Deep Rock Galactic Review – An otherworldly co-op experience

Reviewed May 20, 2020 on Xbox One


Xbox One, PC


May 13, 2020


Coffee Stain Publishing


Ghost Ship Games

Gather your gaming squad and launch into a new world of mining minerals, shooting bugs, and celebrating with a cold pint at the space bar. Deep Rock Galactic has launched out of Early Access and released in its complete form to both PC and Xbox One. The game is a cavalcade of Dwarven comradery and sets a high bar for what a cooperative gaming experience should be.

Coming to us from Danish development studio Ghost Ship Games, Deep Rock Galactic builds upon a relatively simple premise to create a captivating gameplay loop. You’re a badass space Dwarf hired by Deep Rock Galactic to go on expeditions to collect resources, kill critters, or recover salvage. Playable solo or in a squad of up to four, your missions will launch you into randomly-generated cave systems where you’ll be presented with a primary and secondary objective. The mines are fully destructible allowing you to mine steps into the side of a wall or drill a hole into a connecting cave system. Critters will also crawl out of every crevice so never turn your back for too long!

On many of your expeditions you’ll be accompanied by a Deep Rock Galactic M.U.L.E. (or Mining Utility Lift Engine) who follows you around the mines and acts as a mobile resource depository. Once you’ve completed your mission you’ll have to race back to your Drop Pod because your M.U.L.E. and all the precious cargo you’ve acquired are heading back to Deep Rock HQ with or without you.

Deep Rock Galactic isn’t afraid to be goofy and it’s to the game’s benefit. However the structure and gameplay are still tight and competitive enough to be entertaining in their own right. When you’re not mining for resources or exploring the cave you’re likely to be battling swarms of enemies who fly, dig, or scurry through the caves. The game is played from the first-person perspective allowing you to put your elite FPS skills to the test as you utilise the weaponry and abilities that will be unique to your class.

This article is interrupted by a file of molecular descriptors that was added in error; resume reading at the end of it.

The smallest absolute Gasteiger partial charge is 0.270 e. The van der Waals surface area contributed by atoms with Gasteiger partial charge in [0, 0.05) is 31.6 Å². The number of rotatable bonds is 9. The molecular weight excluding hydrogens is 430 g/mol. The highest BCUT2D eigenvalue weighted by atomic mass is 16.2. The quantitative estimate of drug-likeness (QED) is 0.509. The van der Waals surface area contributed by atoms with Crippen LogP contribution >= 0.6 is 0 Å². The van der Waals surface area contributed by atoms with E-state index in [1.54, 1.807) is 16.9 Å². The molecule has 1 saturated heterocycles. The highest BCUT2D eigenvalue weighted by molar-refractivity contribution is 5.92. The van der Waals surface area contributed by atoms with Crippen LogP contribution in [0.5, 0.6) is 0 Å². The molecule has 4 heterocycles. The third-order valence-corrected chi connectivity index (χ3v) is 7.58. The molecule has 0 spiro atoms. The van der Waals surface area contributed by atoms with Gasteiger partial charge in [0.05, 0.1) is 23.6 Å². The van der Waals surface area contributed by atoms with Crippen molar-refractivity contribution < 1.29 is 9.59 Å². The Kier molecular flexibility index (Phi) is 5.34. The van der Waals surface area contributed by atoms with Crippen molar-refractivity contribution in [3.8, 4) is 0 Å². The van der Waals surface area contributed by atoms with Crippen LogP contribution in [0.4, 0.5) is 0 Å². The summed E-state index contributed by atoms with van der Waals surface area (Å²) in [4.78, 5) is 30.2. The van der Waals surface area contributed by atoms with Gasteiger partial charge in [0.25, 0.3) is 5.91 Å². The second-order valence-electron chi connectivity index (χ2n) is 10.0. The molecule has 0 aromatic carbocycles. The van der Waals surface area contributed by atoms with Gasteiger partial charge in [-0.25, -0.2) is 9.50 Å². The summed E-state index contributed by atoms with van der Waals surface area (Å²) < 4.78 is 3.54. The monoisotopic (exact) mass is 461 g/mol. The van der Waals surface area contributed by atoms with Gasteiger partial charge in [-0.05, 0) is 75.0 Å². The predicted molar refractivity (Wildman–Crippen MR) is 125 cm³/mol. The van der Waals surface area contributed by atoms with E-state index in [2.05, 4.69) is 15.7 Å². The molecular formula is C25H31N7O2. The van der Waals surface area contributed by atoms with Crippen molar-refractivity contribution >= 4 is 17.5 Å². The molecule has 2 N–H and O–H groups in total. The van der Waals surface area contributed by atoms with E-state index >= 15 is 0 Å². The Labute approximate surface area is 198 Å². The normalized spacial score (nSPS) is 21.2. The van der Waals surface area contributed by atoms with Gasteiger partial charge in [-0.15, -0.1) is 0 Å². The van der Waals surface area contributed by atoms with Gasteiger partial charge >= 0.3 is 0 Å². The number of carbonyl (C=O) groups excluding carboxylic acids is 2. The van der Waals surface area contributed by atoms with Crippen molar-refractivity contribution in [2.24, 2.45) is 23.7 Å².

You can play as the Gunner who comes equipped with a zipline and Gatling gun for mowing down large swarms. The Scout lights up areas with his flare gun and comes equipped with a much more nimble grappling hook. The Engineer sets down turrets for defensive positioning and creates platforms of foam to reach higher areas. Lastly the Driller comes equipped with, you guessed it, drills that he can use to quickly excavate areas of the mines and a handy flamethrower to set the nasty bugs on fire.

The classes in the game are nicely differentiated and they all feel useful without being overpowered. I never feel disadvantaged if a certain class isn’t on my squad although there’s definite benefits to having one of each romping around the caves. Each class has their own sets of weapons which will have different utilities and firepower. Unfortunately cycling through weaponry to get to your utility can be somewhat cumbersome. Other games would map a grappling hook to a single button for immediate use although Deep Rock Galactic instead makes you select the grappling gun before firing. It’s only one extra step and certainly nitpicking, although in a game where enemies can appear right behind you it would be nice to have that extra second. As it stands the game doesn’t give you the tools to immediately react to your desires and as such things can feel a little slow and awkward.